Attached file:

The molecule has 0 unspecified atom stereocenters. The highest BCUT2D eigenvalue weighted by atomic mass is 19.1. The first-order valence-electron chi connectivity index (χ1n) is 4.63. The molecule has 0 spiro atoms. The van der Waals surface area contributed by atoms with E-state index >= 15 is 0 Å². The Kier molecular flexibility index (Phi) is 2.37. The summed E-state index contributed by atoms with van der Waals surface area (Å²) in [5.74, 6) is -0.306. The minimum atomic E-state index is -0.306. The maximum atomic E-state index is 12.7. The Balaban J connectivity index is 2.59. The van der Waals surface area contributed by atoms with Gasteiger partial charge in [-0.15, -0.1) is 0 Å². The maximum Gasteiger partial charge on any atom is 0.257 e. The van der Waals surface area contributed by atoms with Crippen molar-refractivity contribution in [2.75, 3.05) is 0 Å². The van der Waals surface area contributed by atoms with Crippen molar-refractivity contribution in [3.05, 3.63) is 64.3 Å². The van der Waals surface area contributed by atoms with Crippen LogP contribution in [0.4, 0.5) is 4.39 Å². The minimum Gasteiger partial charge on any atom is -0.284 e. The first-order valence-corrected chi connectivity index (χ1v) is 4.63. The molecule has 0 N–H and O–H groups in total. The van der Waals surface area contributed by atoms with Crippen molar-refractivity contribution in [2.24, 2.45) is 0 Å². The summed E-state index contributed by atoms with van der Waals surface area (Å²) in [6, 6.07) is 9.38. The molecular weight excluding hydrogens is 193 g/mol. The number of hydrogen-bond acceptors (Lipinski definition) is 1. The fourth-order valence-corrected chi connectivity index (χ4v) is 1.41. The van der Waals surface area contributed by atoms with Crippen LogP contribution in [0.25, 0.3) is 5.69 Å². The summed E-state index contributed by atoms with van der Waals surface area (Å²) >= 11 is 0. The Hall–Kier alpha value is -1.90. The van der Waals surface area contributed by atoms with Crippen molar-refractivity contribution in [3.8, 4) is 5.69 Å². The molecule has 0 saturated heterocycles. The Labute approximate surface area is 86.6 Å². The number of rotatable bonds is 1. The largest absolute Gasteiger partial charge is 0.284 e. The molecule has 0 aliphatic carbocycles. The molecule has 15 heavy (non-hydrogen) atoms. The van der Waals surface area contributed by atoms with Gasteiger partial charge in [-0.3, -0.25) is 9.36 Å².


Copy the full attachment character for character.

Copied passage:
The molecule has 0 unspecified atom stereocenters. The highest BCUT2D eigenvalue weighted by atomic mass is 19.1. The first-order valence-electron chi connectivity index (χ1n) is 4.63. The molecule has 0 spiro atoms. The van der Waals surface area contributed by atoms with E-state index >= 15 is 0 Å². The Kier molecular flexibility index (Phi) is 2.37. The summed E-state index contributed by atoms with van der Waals surface area (Å²) in [5.74, 6) is -0.306. The minimum atomic E-state index is -0.306. The maximum atomic E-state index is 12.7. The Balaban J connectivity index is 2.59. The van der Waals surface area contributed by atoms with Gasteiger partial charge in [-0.15, -0.1) is 0 Å². The maximum Gasteiger partial charge on any atom is 0.257 e. The van der Waals surface area contributed by atoms with Crippen molar-refractivity contribution in [2.75, 3.05) is 0 Å². The van der Waals surface area contributed by atoms with Crippen molar-refractivity contribution in [3.05, 3.63) is 64.3 Å². The van der Waals surface area contributed by atoms with Crippen LogP contribution in [0.4, 0.5) is 4.39 Å². The minimum Gasteiger partial charge on any atom is -0.284 e. The first-order valence-corrected chi connectivity index (χ1v) is 4.63. The molecule has 0 N–H and O–H groups in total. The van der Waals surface area contributed by atoms with Crippen molar-refractivity contribution in [2.24, 2.45) is 0 Å². The summed E-state index contributed by atoms with van der Waals surface area (Å²) in [6, 6.07) is 9.38. The molecular weight excluding hydrogens is 193 g/mol. The number of hydrogen-bond acceptors (Lipinski definition) is 1. The fourth-order valence-corrected chi connectivity index (χ4v) is 1.41. The van der Waals surface area contributed by atoms with Crippen LogP contribution in [0.25, 0.3) is 5.69 Å². The summed E-state index contributed by atoms with van der Waals surface area (Å²) >= 11 is 0. The Hall–Kier alpha value is -1.90. The van der Waals surface area contributed by atoms with Crippen molar-refractivity contribution in [3.8, 4) is 5.69 Å². The molecule has 0 saturated heterocycles. The Labute approximate surface area is 86.6 Å². The number of rotatable bonds is 1. The largest absolute Gasteiger partial charge is 0.284 e. The molecule has 0 aliphatic carbocycles. The molecule has 15 heavy (non-hydrogen) atoms. The van der Waals surface area contributed by atoms with Gasteiger partial charge in [-0.3, -0.25) is 9.36 Å².